Using Canvas Data to Identify At-Risk Students and Gaps in Course Design

Here at La Salle, we carry an institutional mission to promote student success through a practical approach to the educational process. Just as St. John Baptiste de La Salle choose to teach his students in their native language of French when most schools at the time were teaching in Latin, today we still strive to meet the needs of students by focusing on what works for them and eliminating what doesn’t. In the 21st century, our technology tools can provide detailed feedback that identifies which students are struggling and which parts of a course may need updates. When a student’s academic success is in jeopardy, there are usually warning signs precipitating a course withdrawal or failure. With two Canvas tools, Course Statistics and Course Analytics, these warning signs can be easier for instructors to recognize.

Canvas Course Statistics

Image Courtesy of Canvas Instructor Guide

The Course Statistics tool focuses on the raw numbers of how much students are using different course areas. To access Course Statistics, click the settings link in the navigation menu. On the course settings page, click the Course Statistics button in the right hand column.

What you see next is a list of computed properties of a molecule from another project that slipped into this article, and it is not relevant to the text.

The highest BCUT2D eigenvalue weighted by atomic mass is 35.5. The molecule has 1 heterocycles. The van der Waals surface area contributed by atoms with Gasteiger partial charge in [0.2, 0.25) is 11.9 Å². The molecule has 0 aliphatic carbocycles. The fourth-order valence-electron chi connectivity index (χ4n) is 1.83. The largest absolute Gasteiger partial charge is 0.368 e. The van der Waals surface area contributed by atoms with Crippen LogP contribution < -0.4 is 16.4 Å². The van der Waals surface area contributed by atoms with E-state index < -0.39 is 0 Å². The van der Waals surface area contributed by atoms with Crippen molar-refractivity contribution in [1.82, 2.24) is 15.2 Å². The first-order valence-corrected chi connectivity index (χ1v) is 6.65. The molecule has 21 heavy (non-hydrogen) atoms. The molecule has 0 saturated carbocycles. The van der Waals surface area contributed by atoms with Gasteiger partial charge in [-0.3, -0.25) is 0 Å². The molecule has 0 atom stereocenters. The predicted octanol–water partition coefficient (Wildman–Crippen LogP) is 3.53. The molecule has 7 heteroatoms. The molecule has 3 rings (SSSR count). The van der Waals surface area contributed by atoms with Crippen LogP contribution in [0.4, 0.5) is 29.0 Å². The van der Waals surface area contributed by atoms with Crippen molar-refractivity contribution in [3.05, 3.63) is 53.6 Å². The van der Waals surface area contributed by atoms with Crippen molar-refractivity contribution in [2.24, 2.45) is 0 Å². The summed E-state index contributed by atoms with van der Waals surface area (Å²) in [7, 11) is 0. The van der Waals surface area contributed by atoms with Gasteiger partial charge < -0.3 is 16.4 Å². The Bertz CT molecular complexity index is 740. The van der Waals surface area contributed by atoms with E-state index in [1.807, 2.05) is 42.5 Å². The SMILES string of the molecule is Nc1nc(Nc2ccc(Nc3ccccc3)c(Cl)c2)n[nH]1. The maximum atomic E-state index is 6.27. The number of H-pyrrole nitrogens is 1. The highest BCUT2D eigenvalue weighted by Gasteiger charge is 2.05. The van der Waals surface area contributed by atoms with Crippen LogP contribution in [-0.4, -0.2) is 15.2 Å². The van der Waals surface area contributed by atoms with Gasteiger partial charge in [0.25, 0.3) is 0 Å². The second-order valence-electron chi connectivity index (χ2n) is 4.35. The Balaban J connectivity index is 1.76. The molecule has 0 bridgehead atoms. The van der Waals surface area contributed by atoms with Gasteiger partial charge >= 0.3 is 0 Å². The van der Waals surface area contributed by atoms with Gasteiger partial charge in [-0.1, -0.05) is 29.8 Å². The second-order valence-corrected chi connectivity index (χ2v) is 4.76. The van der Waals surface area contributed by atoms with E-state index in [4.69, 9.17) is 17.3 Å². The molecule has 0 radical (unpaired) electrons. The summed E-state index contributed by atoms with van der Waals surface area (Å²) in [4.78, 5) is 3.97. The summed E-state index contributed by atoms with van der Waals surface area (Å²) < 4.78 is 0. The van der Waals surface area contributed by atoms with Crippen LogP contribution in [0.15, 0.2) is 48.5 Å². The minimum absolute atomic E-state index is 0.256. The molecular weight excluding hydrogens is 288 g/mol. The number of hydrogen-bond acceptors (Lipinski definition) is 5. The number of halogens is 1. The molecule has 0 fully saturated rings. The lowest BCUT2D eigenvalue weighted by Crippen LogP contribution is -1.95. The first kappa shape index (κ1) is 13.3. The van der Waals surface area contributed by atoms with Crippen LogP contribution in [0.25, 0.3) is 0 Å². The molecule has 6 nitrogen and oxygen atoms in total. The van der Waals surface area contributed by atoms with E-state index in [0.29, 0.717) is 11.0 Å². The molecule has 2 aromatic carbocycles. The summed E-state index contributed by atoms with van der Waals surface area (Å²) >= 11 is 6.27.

You can use the Totals area of Course Statistics to identify how many active students there are and the volume of activity on the discussions, assignments, and quizzes. Click on the Assignments tab of the Course Statistics area to determine which assignment submission types are most popular among your students.

The Course Statistics tool can also generate access reports that show the participation statistics of individual students as well as a record of their interactions with the instructor. From the Course Statistics area, click on the Students tab and then click on an individual student’s name. Click the Access Report button in the sidebar to see statistics on which content they’ve viewed, the frequency of views and participations, and the date and time of views. Consider using course statistics to check in with individual students about how they have been participating online.

Image Courtesy of Canvas Instructor Guide


Canvas Course Analytics